I described growing seasons, preparation and the different types of artichokes available to us (of which I won’t go into right now).

Nutritionally artichokes have an excellent profile: they are good for bone health (containing phosphorous, manganese, and magnesium), pregnancy (containing folic acid – which protects against neural tube defects in babies) and they are especially good for for your heart (by lowering blood pressure/cholesterol levels.)

I also commented on their deep, earthy flavour, which is even more pronounced when paired with mushrooms.

Well, here we go again…

Recipe: Warm artichoke, mushroom and spring green salad



100g jerusalem artichokes, peeled and sliced
200g mushrooms, sliced
200g spring greens
2 tbsp olive oil
1/2 apple, diced
50g hard cheese (parmesan or manchego), finely grated
1 garlic clove, finely sliced,
2 tbsp thyme
Salt and pepper, to taste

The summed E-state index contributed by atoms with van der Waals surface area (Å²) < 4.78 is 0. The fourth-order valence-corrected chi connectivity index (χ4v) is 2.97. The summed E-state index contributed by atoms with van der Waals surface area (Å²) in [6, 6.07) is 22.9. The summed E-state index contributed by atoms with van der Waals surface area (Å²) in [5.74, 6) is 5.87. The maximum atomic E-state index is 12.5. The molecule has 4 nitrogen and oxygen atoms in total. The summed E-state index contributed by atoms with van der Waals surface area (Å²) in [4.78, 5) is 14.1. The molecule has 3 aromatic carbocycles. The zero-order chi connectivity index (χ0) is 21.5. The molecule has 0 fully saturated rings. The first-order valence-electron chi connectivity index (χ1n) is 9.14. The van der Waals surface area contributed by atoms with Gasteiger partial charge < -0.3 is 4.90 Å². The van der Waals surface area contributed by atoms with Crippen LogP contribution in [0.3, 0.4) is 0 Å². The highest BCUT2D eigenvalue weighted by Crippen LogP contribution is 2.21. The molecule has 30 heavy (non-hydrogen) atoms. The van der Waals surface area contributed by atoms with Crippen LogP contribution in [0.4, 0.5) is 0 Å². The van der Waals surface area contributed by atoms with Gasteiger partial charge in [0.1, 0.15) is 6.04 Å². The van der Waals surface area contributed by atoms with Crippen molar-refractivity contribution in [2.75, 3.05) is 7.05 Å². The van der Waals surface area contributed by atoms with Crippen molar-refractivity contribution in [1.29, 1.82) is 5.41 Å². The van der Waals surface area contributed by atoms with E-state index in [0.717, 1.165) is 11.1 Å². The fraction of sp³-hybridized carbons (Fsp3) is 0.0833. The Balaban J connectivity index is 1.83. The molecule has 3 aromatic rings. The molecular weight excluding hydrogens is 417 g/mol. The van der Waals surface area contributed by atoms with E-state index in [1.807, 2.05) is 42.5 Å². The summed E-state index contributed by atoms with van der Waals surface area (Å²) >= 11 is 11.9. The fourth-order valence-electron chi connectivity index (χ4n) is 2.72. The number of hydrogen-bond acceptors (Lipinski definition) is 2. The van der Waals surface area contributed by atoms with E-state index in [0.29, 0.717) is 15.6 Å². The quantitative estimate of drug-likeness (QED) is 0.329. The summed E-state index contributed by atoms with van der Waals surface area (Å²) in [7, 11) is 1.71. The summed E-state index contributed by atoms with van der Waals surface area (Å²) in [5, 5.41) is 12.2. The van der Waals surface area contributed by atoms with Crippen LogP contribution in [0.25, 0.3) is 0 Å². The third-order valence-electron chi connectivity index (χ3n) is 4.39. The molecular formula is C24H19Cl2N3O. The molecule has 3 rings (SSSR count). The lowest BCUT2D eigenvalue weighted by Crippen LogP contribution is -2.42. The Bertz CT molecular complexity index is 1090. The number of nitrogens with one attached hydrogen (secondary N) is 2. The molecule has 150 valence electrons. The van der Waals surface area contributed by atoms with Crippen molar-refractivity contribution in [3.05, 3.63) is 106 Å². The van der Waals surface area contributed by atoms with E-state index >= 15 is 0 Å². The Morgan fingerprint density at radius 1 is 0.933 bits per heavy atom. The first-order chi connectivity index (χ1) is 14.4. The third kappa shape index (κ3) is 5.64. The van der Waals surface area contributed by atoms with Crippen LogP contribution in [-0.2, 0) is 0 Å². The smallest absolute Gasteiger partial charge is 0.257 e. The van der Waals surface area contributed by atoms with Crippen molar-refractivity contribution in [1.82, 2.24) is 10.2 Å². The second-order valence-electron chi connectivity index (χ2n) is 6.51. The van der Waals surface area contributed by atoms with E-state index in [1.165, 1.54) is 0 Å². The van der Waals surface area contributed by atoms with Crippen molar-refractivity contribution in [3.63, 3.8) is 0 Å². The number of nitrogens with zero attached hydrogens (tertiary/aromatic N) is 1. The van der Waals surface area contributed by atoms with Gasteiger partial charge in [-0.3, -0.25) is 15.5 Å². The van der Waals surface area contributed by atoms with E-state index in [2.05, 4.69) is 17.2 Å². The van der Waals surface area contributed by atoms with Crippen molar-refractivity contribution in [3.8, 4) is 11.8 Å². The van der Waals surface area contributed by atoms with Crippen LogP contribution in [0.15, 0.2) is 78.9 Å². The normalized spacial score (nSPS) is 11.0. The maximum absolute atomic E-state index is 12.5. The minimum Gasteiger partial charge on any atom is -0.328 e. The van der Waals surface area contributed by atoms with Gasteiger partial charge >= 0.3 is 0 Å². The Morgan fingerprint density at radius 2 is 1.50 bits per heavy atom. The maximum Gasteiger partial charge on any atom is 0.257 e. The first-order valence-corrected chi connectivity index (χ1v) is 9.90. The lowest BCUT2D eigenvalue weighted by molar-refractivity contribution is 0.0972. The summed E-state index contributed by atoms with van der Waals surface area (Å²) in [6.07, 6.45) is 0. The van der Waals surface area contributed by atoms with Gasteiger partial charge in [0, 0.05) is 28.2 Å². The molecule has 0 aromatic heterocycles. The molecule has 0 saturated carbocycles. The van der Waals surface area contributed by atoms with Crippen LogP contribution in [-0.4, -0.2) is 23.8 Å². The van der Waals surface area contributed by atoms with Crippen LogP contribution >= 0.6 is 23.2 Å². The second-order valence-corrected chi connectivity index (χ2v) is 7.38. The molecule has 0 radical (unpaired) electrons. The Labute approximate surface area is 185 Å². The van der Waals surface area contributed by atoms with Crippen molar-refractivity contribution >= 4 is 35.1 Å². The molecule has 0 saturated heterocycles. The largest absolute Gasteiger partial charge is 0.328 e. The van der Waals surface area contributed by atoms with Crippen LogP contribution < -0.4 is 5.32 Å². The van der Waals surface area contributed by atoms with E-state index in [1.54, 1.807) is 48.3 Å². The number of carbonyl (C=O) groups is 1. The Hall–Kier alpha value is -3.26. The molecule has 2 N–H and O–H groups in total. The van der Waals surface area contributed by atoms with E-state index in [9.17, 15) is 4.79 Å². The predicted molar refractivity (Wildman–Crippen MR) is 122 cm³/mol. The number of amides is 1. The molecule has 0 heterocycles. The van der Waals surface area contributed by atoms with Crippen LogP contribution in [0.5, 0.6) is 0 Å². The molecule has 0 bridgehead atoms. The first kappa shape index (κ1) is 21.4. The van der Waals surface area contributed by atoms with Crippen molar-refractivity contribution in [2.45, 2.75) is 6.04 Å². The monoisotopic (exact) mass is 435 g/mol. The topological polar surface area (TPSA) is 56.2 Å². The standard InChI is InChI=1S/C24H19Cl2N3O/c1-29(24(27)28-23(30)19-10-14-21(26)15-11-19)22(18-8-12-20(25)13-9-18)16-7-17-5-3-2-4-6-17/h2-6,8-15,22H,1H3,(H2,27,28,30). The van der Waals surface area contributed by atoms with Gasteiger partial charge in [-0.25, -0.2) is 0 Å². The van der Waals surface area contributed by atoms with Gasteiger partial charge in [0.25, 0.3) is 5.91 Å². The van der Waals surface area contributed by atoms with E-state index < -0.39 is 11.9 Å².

1. Bring a large pan of water to the boil and cook the spring greens for 5 minutes hen turn off the heat.
2. Next, place a medium pan over a medium heat and add the olive oil. Throw in the artichokes, turn down the heat and cook gently for 10 minutes, stirring occasionally to prevent them sticking to the pan.
3. Add the mushrooms to the pan and toss to coat in the oil. Cook for 5-7 minutes then add the garlic and thyme. Cook for a further 30 seconds before adding the cubed apple. Serve warm with a grating of cheese on top and some crusty bread.

What to do with left over pancake batter

This is my creative take on using up spelt pancake batter mixture from “pancake day” or Shrove Tuesday as it’s more traditionally known.